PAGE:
Quick Math Problem

Mon Sep 17, 2012 6:34 pm

Went to the local propane dealership for a $10- refill of a 20 lb cylinder. Was told that they had to check the date stamped on the ring around the top of the tank. If the tank was over 12 years old they couldn't fill it. Scraped and chipped the ring. Finally found the date stamp, 1977.

Clerk told me that I could get the tank recertified at a location about 70 miles round trip for $6-, and the recertification was good for 5 or 6 years. On the other hand the clerk would exchange my old tank for a filled one for $20-.

70 miles, 24 mpg, $6- for the recertification good for 5 or 6 years, then come back for the $10- fill. HUMM.

Paid the $20-. Sorted through the date stamps on the refilled tanks in the cage until I found one with a 2011 date stamp.

Re: Quick Math Problem

Mon Sep 17, 2012 6:45 pm

I think you made about $7 or $8 bucks :D

Re: Quick Math Problem

Mon Sep 17, 2012 7:16 pm

:applause: :thumbsup:

Re: Quick Math Problem

Mon Sep 17, 2012 7:30 pm

Good choice. :D :D

Re: Quick Math Problem

Mon Sep 17, 2012 7:42 pm

I have owned that cylinder for perhaps 30 or more years. Refilled it many times. This was the first time I had heard of the 12 year expiration date or anyone checking for it.

I was really surprised would be an understatement.

Re: Quick Math Problem

Mon Sep 17, 2012 7:51 pm

All of ours turned over about 5-6 years ago when they added the overfill prevention device. I thought that was national. The price to have a tank tested and the new valve added way exceeded the cost of a new tank.

Bob

Re: Quick Math Problem

Mon Sep 17, 2012 8:30 pm

Up here portable propane tanks have a 10 year life cycle. It has been law for almost a decade or more now. Once they reach 10 years of age must be turned in (I turn mine in at Costco and get a new tank for 20 bucks and 8 bucks for a refill), they recycle them via Di-Tech a local company that services Canada and the US surprisingly. So far I have had to recycle two tanks .... better safe than sorry I guess.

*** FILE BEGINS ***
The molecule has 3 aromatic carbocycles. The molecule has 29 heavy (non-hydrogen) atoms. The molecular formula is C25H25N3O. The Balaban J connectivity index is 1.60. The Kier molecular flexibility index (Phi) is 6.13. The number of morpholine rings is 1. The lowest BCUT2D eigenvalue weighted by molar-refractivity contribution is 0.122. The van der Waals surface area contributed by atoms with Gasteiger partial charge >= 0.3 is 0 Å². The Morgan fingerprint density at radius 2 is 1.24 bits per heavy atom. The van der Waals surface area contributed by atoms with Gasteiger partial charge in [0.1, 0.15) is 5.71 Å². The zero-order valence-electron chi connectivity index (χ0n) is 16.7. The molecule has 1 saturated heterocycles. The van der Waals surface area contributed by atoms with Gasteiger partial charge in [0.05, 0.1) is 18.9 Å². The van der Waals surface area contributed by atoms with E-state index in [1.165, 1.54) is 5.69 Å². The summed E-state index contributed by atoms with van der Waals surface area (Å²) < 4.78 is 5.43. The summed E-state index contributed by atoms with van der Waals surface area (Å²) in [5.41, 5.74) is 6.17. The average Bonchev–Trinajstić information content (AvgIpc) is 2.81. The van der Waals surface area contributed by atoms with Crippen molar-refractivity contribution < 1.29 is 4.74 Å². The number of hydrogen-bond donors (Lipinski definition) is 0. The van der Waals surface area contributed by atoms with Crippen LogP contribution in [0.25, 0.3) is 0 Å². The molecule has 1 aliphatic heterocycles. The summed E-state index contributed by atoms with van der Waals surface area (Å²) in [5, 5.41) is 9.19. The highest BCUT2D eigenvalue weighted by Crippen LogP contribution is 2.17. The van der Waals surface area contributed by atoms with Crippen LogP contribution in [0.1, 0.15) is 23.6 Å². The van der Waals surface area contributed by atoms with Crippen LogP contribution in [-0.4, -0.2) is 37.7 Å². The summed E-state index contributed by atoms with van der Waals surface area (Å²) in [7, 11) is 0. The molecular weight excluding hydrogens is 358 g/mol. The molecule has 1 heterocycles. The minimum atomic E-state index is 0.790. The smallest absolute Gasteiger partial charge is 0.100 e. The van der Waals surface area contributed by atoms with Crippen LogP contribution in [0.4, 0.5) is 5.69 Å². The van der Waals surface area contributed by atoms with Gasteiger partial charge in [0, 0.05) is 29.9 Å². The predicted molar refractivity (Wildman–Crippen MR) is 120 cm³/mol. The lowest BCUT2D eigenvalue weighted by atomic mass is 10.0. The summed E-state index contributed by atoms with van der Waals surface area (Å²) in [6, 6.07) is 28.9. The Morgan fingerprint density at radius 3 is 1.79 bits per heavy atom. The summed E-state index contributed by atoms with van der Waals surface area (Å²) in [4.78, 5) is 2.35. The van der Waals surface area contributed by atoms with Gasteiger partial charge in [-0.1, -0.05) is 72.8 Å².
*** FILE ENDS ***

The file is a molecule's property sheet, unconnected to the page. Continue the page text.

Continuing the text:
Re: Quick Math Problem

Tue Sep 18, 2012 7:41 am

Back to the math. Here a new tank will cost you $35 and a refill old tank or new is $20. That's a $27 difference and a guarantee of a new tank. This might become a campaign issue.

Re: Quick Math Problem

Tue Sep 18, 2012 7:51 am

In this area when the new style valves became mandatory many of the exchange places would not take tanks with the old style valves. However after about 6 months to a year, they did not check as close and if you went in when they were pretty busy in the store the kid they would send out never bothered to look. Problem solved. I normally get my old tanks refiled rather than exchanged. If you read the signs at the exchange station their tanks normally only have 14 to 16 pounds of propane rather than 20 the tanks are designed to hold, plus refills are 19 to 20 pounds, and about $6 cheaper. You do the math. If you keep your tanks clean and rust free, they don't check the dates as closely as they do an old rusty one.

Re: Quick Math Problem

Tue Sep 18, 2012 11:27 am

WOW, if you can get a tank refilled for $14 better get them all filled now before winter when prices go up. The new style valves are required for a safety reason. They have a dip stick that will not allow the tank to be filled to capacity. The exception to the valve issue is if the tank use used commercially. In that case the old style can be refilled to capacity. Only a propane dispenser can do this. Then the date stamp comes into play. Tanks are required to be inspected within 12 years of purchase. After that they are reinspected every 5-12 years depending on how the tank was inspected the first time around. The date code may or may not be followed with a letter code which says when the next inspection is due. I doubt that any refill exchange place would even know what that code means. Unlike gasoline or diesel which is sold at $ per gallon propane is priced at the amount purchased. A 100# tank would be $65 here so $0.65 per gallon. A 20# tank here is $20 or $1.00 per gallon. A 20# tank at $14 would be $0.70 per gallon. Then there the TARE stamp but I'm not going to get into that. Nor the propane dispensers license issued by OSHA. Bottom line is keep your tanks clean and without damage. And happy grilling!

Re: Quick Math Problem

Tue Sep 18, 2012 12:02 pm

Oops, I should have said per pound not gallon. Just take those prices X 4.1.